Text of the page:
Head Start is a national program designed to provide emotional, physical, and academic support to children in need. The majority of children served by Head Start are minority children, and many live in poverty. Aside from the emotional problems they may face, these children are at increased risk for behavioral problems. Research shows that children exposed to violence and impoverished conditions are more vulnerable to aggressive behavior, drug and alcohol abuse, and other psychological problems than children from higher socioeconomic statuses. Although Head Start provides many resources to impoverished children, Sue C. Bratton of the Department of Counseling and Higher Education at the University of North Texas believes that integrating play therapy with Head Start could improve children’s chances of academic and emotional success.
In a recent study, Bratton enrolled 54 preschoolers into child-centered play therapy (CCPT) or a control condition. The children were Hispanic, African-American, and Caucasian, and were all from disadvantaged communities. The teachers, who were unaware of which condition each child was in, rated the children’s behavior before and after the study. The results revealed that the CCPT significantly improved the children’s behavior. Specifically, disruptive behavior and aggression decreased dramatically. Additionally, those in the CCPT had increases in attention that were not seen in the control group. Another positive outcome was that most of the children in the CCPT group, 21 out of 27, were no longer in the clinical range for behavioral concern after the intervention.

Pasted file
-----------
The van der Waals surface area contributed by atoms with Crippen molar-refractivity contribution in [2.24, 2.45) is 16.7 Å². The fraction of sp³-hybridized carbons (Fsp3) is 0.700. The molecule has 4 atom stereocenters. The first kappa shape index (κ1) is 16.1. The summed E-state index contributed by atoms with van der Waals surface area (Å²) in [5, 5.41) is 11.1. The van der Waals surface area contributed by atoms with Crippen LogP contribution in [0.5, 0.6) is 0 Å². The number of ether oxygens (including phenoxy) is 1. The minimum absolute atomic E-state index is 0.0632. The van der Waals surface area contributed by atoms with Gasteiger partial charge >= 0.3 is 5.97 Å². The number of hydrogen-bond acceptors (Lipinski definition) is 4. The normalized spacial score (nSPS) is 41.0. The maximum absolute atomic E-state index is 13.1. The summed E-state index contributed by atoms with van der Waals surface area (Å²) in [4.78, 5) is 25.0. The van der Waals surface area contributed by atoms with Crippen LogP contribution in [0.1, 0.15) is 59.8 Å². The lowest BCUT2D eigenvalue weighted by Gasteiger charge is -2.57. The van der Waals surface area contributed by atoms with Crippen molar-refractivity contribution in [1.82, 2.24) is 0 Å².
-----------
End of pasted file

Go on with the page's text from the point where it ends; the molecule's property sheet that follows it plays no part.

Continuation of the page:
Bratton believes these findings show that CCPT, an approach that has been proven to be effective at minimizing externalizing problems in children, is particularly beneficial for underprivileged children, especially preschoolers. Many of these children do not have the resources for private therapy, and often don’t have parents who are willing and able to participate in their treatment. Therefore, these results demonstrate that adding CCPT to Head Start, a program available to all demographics and ethnicities, is a viable treatment strategy for children in need. “Further, it offers hope as an intervention that can be successfully used by school mental health professionals when parental involvement is not possible,” Bratton added.
Bratton, S. C., Ceballos, P. L., Sheely-Moore, A. I., Meany-Walen, K., Pronchenko, Y., Jones, L. D. (2012). Head Start early mental health intervention: Effects of child-centered play therapy on disruptive behaviors. International Journal of Play Therapy. Advance online publication. doi: 10.1037/a0030318
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